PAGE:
Clothing in Hawaii is actually pretty silly, as the temperature year-round is ideal for the human being if unclothed—anything more is at least slightly uncomfortable. Remember, the missionaries came here intent on destroying Hawaiian culture just under two hundred years ago, in 1823. Mark Twain described those early days (and please forgive his use of diminutive terms for the native populations; taken as a whole it's clear he thought they were cool people but he was a man of his times, and those times believed it was White Man's "burden" to screw up all other peoples and cultures).

When the missionaries first took up their residence in Honolulu, the native women would pay their families frequent friendly visits, day by day, not even clothed with a blush. It was found a hard matter to convince them that this was rather indelicate. Finally the missionaries provided them with long, loose calico robes, and that ended the difficulty—for the women would troop through the town, stark naked, with their robes folded under their arms, march to the missionary houses and then proceed to dress!—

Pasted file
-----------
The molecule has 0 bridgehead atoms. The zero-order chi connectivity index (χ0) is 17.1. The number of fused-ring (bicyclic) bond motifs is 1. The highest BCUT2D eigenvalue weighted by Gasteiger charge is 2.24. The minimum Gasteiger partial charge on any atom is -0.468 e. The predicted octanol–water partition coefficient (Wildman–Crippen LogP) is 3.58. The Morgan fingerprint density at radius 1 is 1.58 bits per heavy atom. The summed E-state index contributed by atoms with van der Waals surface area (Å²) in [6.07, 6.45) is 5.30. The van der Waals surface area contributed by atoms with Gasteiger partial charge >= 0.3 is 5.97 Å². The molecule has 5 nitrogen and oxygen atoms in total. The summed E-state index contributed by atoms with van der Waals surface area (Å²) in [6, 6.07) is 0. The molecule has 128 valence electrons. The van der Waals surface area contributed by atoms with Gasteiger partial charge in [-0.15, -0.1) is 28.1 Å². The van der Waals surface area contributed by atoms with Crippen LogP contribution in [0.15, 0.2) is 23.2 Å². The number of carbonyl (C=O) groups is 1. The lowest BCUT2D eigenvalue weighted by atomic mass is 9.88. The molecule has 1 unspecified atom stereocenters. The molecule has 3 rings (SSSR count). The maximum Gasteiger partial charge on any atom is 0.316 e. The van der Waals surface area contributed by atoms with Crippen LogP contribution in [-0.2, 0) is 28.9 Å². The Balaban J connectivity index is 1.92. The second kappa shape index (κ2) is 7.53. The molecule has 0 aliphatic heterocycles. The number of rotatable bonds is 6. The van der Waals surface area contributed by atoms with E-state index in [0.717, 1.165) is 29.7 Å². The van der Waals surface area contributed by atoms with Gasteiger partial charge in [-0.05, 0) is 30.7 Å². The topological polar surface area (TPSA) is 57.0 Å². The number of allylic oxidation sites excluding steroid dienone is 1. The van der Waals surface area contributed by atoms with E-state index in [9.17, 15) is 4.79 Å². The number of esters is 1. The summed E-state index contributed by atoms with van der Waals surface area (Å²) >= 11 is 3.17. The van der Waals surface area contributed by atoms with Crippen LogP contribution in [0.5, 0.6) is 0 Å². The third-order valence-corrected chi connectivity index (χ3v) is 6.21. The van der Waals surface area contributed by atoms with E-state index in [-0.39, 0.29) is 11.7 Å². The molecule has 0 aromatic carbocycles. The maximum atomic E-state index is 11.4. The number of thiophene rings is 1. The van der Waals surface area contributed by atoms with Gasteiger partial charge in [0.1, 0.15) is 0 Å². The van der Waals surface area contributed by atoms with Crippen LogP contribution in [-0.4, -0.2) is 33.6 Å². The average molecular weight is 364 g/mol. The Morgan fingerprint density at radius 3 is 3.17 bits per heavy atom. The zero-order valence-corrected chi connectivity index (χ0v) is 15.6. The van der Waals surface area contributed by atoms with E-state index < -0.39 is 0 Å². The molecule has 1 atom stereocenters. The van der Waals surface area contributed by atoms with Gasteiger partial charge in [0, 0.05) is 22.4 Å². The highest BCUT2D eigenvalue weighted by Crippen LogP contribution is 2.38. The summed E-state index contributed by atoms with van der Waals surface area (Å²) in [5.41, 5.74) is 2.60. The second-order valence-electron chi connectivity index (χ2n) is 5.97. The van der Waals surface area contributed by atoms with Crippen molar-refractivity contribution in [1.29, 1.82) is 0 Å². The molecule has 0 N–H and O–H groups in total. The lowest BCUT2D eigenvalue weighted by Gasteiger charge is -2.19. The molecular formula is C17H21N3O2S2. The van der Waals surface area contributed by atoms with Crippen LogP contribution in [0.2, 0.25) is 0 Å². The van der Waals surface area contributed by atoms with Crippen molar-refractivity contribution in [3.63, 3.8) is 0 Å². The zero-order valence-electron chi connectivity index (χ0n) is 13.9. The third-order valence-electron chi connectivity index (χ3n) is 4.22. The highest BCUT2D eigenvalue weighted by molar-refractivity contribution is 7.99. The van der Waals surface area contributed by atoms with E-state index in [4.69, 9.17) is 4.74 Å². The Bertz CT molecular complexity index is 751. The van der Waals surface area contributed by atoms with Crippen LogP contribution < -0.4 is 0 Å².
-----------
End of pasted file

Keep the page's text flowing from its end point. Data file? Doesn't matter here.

The natives soon manifested a strong proclivity for clothing, but it was shortly apparent that they only wanted it for grandeur. The missionaries imported a quantity of hats, bonnets, and other male and female wearing apparel, instituted a general distribution, and begged the people not to come to church naked, next Sunday, as usual. And they did not; but the national spirit of unselfishness led them to divide up with neighbors who were not at the distribution, and next Sabbath the poor preachers could hardly keep countenance before their vast congregations. In the midst of the reading of a hymn a brown, stately dame would sweep up the aisle with a world of airs, with nothing in the world on but a "stovepipe" hat and a pair of cheap gloves; another dame would follow, tricked out in a man's shirt, and nothing else; another one would enter with a flourish, with simply the sleeves of a bright calico dress tied around her waist and the rest of the garment dragging behind like a peacock's tail off duty; a stately "buck" Kanaka would stalk in with a woman's bonnet on, wrong side before—only this, and nothing more; after him would stride his fellow, with the legs of a pair of pantaloons tied around his neck, the rest of his person untrammeled; in his rear would come another gentleman simply gotten up in a fiery neck-tie and a striped vest.